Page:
Koenig said when camp graduation rolled around, many students were visibly excited about opportunities in the industry.

“They’d come up to me and say, ‘I can be an international lawyer in commercial real estate!’ There were students who absolutely changed their major because of this camp,” she said.

Koenig added that it might take a while before NAIOP Georgia knows how many students go into commercial real estate because of the camp. However, she thinks seeds have definitely been planted in the minds of many young people who took part in the program.

“If they go into a career fair and they recognize your company logo at your table, it eases the path and makes connections,” she said.

Georgia State was so impressed with the camp that it moved it to the honors campus for the second year in 2018. NAIOP Georgia was more prepared the second time, too; the chapter had a task force working on the camp six to eight months ahead of time.

That readiness requires a lot of work, though — along with a lot of outreach.

“This is the most volunteer-intensive thing your chapter can do,” she said. “It takes a lot of time and a lot of planning ahead. Be prepared for changes when working with different entities and be prepared to be flexible. Don’t wait to get started. Get a tight corps of people willing to get started. Reach out to local commercial real estate legends in your area.”

Young Weekend Warriors

Finally, SECO Development, Inc. Senior Vice President of Planning and Development Rocale Timmons, membership chair of NAIOP Washington State, described her chapter’s success with a condensed CRE camp. In November 2017, the chapter brought together 20 teens for its first weekend immersive experience, which was held in collaboration with the University of Washington.

“The program’s hands-on experience provided a brief introduction to careers in the built environment, with a focus on negotiations between brokers and sellers, architecture and mixed-use development,” according to Development magazine.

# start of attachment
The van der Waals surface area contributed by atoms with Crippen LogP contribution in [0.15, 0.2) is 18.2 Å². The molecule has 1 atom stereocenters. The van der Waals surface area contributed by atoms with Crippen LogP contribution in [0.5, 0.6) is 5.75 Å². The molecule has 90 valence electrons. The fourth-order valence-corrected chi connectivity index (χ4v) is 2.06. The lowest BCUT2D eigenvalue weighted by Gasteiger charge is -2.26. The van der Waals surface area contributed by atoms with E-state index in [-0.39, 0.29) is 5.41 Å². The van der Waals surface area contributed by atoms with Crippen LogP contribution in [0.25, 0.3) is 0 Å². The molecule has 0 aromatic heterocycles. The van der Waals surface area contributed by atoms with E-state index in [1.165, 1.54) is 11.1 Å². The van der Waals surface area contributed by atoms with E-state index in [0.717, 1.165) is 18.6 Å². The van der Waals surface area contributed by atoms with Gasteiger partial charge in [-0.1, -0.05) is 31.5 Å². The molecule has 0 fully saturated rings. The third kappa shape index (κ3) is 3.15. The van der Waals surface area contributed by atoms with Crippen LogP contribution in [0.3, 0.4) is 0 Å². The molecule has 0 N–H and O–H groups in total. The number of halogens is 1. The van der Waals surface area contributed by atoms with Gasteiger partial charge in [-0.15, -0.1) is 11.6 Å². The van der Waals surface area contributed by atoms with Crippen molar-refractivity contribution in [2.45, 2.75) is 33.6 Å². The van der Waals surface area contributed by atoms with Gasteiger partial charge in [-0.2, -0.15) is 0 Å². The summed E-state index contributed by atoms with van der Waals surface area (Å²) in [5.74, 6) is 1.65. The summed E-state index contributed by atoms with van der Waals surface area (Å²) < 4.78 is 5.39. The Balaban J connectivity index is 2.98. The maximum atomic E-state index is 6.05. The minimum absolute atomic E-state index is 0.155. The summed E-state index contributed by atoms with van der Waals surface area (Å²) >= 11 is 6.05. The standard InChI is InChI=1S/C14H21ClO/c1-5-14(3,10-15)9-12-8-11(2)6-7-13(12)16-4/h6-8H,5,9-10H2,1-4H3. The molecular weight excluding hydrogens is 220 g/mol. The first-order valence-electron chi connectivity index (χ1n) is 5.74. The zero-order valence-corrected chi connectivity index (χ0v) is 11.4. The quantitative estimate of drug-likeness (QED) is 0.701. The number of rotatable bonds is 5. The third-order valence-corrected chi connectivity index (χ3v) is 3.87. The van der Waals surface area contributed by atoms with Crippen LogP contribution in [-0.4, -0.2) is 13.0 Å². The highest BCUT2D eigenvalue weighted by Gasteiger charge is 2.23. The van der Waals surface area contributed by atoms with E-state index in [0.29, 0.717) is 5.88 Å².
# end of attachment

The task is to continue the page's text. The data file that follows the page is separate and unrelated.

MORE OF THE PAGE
“We know teens have short attention spans,” Timmons said, making the shorter program perfect for young minds. “Getting them exposed to different places in the industry that they can intersect was extremely valuable.”

So what made the program successful? Timmons said corporate sponsors like Amazon, as well as contributions from lots of chapter volunteers, certainly helped. But offering a program that generated interest for young people was far and away the most important element.

“You have to have something teenagers want to work on,” she said.

However, Timmons said it’s an expensive program for an individual chapter to run.

“We set aside $50,000 for this weekend,” she said. “It was certainly a worthwhile investment, but it’s not as sustainable as we would wish. So we’re seeking partners.”

The weekend CRE camp also motivated NAIOP Washington State to add a standing diversity and inclusion committee.

“We decided it was necessary,” Timmons said. “We have dedicated at least one event per year to diversity and inclusion. We’re also looking to draft a white paper for best practices for diversity when it comes to hiring or diversity programs.”

As a final note, she said it’s important to define “diversity” in a way that’s most relevant for the local market served by a NAIOP chapter.

“We have started to go down this path where we also created a task force of members to figure out what diversity and inclusion means for our chapter,” she said. “We’re diverse in terms of product types and gender, but not so much on the cultural and race front. We needed to identify our blind spots. What could we do to uncover those blind spots? There is a business case for diversity of thought. Make sure everyone in your community is represented.”